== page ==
Among my must reads are the Sunday New York Times Book Review and other book reviews I come across in various media outlets. There are too many books being published that I would love to read, but just don’t have the time. So, I rely on reading book reviews as one way of keeping in touch with what’s being written. Here are my picks from this week’s books.
By Jon Meacham, reviewed by Jill Abramson
“The time does seem right to highlight Jefferson’s skills as a practicing politician, unafraid to wield “the art of power” or to put it to uses often at odds with his small-government ideology. So insistently does Meacham stress Jefferson’s pragmatism, which at times made him appear hypocritical to his followers no less than to his opponents, that in places the book has a curiously focus-grouped quality, as though Meacham has carefully balanced the consensus view of Jefferson the visionary “framer” and “founder” against the dissenting claims of assorted critics and skeptics, apportioning equal time to each. But to be fair, he also suggests that Jefferson himself was attuned to the medley of voices and competing interests. And what could be more reassuring in 2012 than a biography that explains how in turbulent, divided times a great president actually managed to govern?”
By David Nasaw, reviewed by Christopher Buckley
David Nasaw’s biography of Joseph P. Kennedy, a man involved in virtually all the history of his time.
“Kennedyland is terrain notably susceptible to idolatry, hatemongering, whitewash, conspiracy-thinking, sensationalism and other agendas. Nasaw credibly avers that he has taken forensic pains to excise anything that could not be confirmed by primary sources. I am no historian, but the evidence appears to support his claim. His research is Robert Caro-esque; barely a paragraph is not footnoted. And he is unsparing about his subject’s shortcomings, which are numerous.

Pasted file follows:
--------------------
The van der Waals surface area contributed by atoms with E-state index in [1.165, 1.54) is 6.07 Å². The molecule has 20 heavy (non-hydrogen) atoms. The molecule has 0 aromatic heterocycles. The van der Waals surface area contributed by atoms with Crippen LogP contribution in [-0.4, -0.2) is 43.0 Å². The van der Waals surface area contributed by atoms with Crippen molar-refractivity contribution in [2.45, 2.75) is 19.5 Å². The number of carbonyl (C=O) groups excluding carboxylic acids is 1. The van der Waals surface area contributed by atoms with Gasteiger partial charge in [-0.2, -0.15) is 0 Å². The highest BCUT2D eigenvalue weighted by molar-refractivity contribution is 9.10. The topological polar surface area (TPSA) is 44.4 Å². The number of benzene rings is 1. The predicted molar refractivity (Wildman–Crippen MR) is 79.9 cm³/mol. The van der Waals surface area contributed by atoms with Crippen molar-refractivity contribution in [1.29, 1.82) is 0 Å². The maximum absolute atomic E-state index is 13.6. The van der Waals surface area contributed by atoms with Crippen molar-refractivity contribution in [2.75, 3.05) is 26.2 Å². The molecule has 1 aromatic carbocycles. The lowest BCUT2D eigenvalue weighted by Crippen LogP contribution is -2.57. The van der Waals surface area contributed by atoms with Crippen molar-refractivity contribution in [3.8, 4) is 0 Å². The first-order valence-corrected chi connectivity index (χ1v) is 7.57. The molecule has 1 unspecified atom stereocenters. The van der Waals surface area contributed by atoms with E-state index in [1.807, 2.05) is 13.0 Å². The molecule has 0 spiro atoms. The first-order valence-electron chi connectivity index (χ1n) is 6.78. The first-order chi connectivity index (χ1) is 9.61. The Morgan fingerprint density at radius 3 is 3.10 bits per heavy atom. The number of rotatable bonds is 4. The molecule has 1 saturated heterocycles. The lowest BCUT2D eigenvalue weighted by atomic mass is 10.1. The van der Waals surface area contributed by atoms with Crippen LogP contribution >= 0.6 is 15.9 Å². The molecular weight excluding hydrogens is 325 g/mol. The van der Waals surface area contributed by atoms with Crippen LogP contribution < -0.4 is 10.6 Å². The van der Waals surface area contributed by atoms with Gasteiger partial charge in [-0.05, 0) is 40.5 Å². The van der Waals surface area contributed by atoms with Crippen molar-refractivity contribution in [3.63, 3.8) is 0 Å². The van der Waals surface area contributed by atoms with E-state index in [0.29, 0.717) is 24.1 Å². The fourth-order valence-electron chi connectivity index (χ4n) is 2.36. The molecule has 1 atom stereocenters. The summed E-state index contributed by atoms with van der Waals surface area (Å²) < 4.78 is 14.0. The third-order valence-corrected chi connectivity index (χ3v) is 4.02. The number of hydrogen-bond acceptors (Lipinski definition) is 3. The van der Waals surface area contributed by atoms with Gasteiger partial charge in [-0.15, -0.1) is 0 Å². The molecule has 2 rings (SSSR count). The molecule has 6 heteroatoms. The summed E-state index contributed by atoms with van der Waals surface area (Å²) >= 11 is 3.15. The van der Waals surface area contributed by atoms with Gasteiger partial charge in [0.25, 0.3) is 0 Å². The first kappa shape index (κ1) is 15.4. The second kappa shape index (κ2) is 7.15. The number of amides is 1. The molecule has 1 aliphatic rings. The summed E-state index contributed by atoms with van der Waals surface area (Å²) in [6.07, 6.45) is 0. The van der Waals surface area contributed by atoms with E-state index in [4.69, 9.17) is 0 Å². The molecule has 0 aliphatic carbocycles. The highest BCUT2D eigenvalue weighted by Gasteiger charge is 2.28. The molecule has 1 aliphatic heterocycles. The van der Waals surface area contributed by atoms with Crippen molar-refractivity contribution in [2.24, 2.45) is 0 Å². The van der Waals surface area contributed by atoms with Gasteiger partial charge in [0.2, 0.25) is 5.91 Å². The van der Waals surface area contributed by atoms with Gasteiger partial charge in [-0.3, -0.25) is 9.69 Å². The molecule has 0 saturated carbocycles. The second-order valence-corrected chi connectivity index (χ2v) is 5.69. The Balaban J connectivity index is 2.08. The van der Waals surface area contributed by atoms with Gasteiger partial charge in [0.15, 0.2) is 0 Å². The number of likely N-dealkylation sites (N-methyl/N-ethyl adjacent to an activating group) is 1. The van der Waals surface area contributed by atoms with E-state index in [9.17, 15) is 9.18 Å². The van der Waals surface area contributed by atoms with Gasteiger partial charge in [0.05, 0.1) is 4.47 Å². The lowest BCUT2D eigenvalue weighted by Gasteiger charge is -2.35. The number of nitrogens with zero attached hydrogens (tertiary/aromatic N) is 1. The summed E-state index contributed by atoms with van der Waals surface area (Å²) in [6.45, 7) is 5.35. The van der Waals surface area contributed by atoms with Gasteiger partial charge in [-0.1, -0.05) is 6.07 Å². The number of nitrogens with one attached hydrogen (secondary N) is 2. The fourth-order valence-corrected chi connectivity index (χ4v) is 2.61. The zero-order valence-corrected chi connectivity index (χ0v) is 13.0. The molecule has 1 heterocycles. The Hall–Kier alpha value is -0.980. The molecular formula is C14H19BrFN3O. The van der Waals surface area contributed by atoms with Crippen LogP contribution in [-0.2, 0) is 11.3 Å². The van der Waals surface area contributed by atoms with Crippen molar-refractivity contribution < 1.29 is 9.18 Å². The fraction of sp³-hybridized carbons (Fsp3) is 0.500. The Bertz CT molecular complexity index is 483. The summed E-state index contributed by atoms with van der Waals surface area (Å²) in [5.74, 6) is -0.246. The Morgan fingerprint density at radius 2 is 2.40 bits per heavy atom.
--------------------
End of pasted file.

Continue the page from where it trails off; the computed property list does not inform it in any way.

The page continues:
“Given the extraordinary sweep of Kennedy’s life — banker, Wall Street speculator, real estate baron, liquor magnate (but not bootlegger), moviemaker, Washington administrator, ambassador, paterfamilias and dynastic founder — the miracle is that Nasaw was able to tell the whole damned story in only 787 pages.”
By Karen Elliott House, reviewed by Michael J. Totten
Karen Elliott House draws on 30 years of research and reporting in this examination of Saudi society.
“The Pulitzer Prize-winning journalist Karen Elliott House has been visiting the kingdom for more than 30 years, and in her new book, “On Saudi Arabia: Its People, Past, Religion, Fault Lines — and Future,” she skillfully unveils this inscrutable place for regional specialists and general readers alike. “For millennia,” she writes, “Saudis struggled to survive in a vast desert under searing sun and shearing winds that quickly devour a man’s energy, as he searches for a wadi of shade trees and water, which are few and far between, living on only a few dates and camel’s milk. These conditions bred a people suspicious of each other and especially of strangers, a culture largely devoid of art or enjoyment of beauty.”